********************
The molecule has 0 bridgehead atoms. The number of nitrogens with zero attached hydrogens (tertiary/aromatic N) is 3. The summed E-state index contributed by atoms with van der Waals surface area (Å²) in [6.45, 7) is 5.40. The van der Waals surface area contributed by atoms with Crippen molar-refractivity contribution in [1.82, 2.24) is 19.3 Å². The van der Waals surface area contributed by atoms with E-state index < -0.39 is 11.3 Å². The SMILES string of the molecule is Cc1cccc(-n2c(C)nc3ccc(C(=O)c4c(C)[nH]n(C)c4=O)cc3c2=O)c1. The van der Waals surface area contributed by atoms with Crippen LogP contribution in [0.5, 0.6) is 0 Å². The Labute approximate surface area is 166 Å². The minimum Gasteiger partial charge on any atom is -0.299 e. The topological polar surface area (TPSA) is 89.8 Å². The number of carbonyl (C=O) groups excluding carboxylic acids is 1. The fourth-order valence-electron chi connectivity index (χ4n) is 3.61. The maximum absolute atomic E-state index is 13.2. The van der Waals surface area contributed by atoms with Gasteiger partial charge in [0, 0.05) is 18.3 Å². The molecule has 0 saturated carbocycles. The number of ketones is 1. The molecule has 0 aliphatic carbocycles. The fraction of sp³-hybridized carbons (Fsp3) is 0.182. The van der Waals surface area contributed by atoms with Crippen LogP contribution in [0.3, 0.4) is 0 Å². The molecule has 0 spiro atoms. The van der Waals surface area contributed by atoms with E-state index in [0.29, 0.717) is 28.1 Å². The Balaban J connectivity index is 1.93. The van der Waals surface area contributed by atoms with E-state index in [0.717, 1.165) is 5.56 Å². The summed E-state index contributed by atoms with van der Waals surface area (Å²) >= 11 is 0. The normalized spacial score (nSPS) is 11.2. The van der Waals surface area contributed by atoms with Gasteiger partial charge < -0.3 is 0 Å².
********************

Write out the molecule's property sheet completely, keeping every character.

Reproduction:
The molecule has 0 bridgehead atoms. The number of nitrogens with zero attached hydrogens (tertiary/aromatic N) is 3. The summed E-state index contributed by atoms with van der Waals surface area (Å²) in [6.45, 7) is 5.40. The van der Waals surface area contributed by atoms with Crippen molar-refractivity contribution in [1.82, 2.24) is 19.3 Å². The van der Waals surface area contributed by atoms with E-state index < -0.39 is 11.3 Å². The SMILES string of the molecule is Cc1cccc(-n2c(C)nc3ccc(C(=O)c4c(C)[nH]n(C)c4=O)cc3c2=O)c1. The van der Waals surface area contributed by atoms with Crippen LogP contribution in [0.5, 0.6) is 0 Å². The Labute approximate surface area is 166 Å². The minimum Gasteiger partial charge on any atom is -0.299 e. The topological polar surface area (TPSA) is 89.8 Å². The number of carbonyl (C=O) groups excluding carboxylic acids is 1. The fourth-order valence-electron chi connectivity index (χ4n) is 3.61. The maximum absolute atomic E-state index is 13.2. The van der Waals surface area contributed by atoms with Gasteiger partial charge in [0, 0.05) is 18.3 Å². The molecule has 0 saturated carbocycles. The number of ketones is 1. The molecule has 0 aliphatic carbocycles. The fraction of sp³-hybridized carbons (Fsp3) is 0.182. The van der Waals surface area contributed by atoms with Crippen LogP contribution in [0.3, 0.4) is 0 Å². The molecule has 0 spiro atoms. The van der Waals surface area contributed by atoms with E-state index in [0.29, 0.717) is 28.1 Å². The Balaban J connectivity index is 1.93. The van der Waals surface area contributed by atoms with E-state index in [0.717, 1.165) is 5.56 Å². The summed E-state index contributed by atoms with van der Waals surface area (Å²) >= 11 is 0. The normalized spacial score (nSPS) is 11.2. The van der Waals surface area contributed by atoms with Gasteiger partial charge < -0.3 is 0 Å².